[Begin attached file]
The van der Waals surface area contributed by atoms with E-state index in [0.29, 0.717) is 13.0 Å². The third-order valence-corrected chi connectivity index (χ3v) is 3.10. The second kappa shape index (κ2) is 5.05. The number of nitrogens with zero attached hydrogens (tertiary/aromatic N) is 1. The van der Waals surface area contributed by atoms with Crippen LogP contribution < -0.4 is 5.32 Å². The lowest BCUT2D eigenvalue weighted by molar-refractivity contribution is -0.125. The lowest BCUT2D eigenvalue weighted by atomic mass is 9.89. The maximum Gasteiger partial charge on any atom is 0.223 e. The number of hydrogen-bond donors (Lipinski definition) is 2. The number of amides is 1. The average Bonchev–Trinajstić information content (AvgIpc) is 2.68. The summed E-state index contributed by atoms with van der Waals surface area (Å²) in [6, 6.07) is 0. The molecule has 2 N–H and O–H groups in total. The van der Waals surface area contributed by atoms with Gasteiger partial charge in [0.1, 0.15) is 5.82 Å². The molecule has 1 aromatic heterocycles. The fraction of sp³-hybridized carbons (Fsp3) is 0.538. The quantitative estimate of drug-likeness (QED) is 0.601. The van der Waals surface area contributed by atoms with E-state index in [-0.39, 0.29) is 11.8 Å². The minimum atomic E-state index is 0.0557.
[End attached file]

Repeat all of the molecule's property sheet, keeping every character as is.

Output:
The van der Waals surface area contributed by atoms with E-state index in [0.29, 0.717) is 13.0 Å². The third-order valence-corrected chi connectivity index (χ3v) is 3.10. The second kappa shape index (κ2) is 5.05. The number of nitrogens with zero attached hydrogens (tertiary/aromatic N) is 1. The van der Waals surface area contributed by atoms with Crippen LogP contribution < -0.4 is 5.32 Å². The lowest BCUT2D eigenvalue weighted by molar-refractivity contribution is -0.125. The lowest BCUT2D eigenvalue weighted by atomic mass is 9.89. The maximum Gasteiger partial charge on any atom is 0.223 e. The number of hydrogen-bond donors (Lipinski definition) is 2. The number of amides is 1. The average Bonchev–Trinajstić information content (AvgIpc) is 2.68. The summed E-state index contributed by atoms with van der Waals surface area (Å²) in [6, 6.07) is 0. The molecule has 2 N–H and O–H groups in total. The van der Waals surface area contributed by atoms with Gasteiger partial charge in [0.1, 0.15) is 5.82 Å². The molecule has 1 aromatic heterocycles. The fraction of sp³-hybridized carbons (Fsp3) is 0.538. The quantitative estimate of drug-likeness (QED) is 0.601. The van der Waals surface area contributed by atoms with E-state index in [-0.39, 0.29) is 11.8 Å². The minimum atomic E-state index is 0.0557.